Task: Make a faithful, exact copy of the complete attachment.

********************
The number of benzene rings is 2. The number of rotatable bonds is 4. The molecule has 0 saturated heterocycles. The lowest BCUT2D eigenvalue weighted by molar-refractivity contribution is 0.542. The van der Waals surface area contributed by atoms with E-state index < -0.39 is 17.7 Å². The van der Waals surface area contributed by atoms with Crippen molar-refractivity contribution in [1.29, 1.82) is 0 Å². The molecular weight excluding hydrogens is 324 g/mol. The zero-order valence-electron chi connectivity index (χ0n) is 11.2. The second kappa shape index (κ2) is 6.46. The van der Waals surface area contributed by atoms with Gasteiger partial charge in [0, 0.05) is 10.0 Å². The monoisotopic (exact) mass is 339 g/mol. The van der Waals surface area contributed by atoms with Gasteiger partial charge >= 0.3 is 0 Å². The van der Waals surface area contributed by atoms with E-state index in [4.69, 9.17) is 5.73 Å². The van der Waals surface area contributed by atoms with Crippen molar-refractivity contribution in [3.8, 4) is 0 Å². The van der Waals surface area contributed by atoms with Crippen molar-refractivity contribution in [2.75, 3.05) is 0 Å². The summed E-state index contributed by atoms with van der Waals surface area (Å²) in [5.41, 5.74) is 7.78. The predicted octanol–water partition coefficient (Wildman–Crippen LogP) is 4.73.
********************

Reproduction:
The number of benzene rings is 2. The number of rotatable bonds is 4. The molecule has 0 saturated heterocycles. The lowest BCUT2D eigenvalue weighted by molar-refractivity contribution is 0.542. The van der Waals surface area contributed by atoms with E-state index < -0.39 is 17.7 Å². The van der Waals surface area contributed by atoms with Crippen molar-refractivity contribution in [1.29, 1.82) is 0 Å². The molecular weight excluding hydrogens is 324 g/mol. The zero-order valence-electron chi connectivity index (χ0n) is 11.2. The second kappa shape index (κ2) is 6.46. The van der Waals surface area contributed by atoms with Gasteiger partial charge in [0, 0.05) is 10.0 Å². The monoisotopic (exact) mass is 339 g/mol. The van der Waals surface area contributed by atoms with Gasteiger partial charge >= 0.3 is 0 Å². The van der Waals surface area contributed by atoms with E-state index in [4.69, 9.17) is 5.73 Å². The van der Waals surface area contributed by atoms with Crippen molar-refractivity contribution in [3.8, 4) is 0 Å². The van der Waals surface area contributed by atoms with Crippen molar-refractivity contribution in [2.75, 3.05) is 0 Å². The summed E-state index contributed by atoms with van der Waals surface area (Å²) in [5.41, 5.74) is 7.78. The predicted octanol–water partition coefficient (Wildman–Crippen LogP) is 4.73.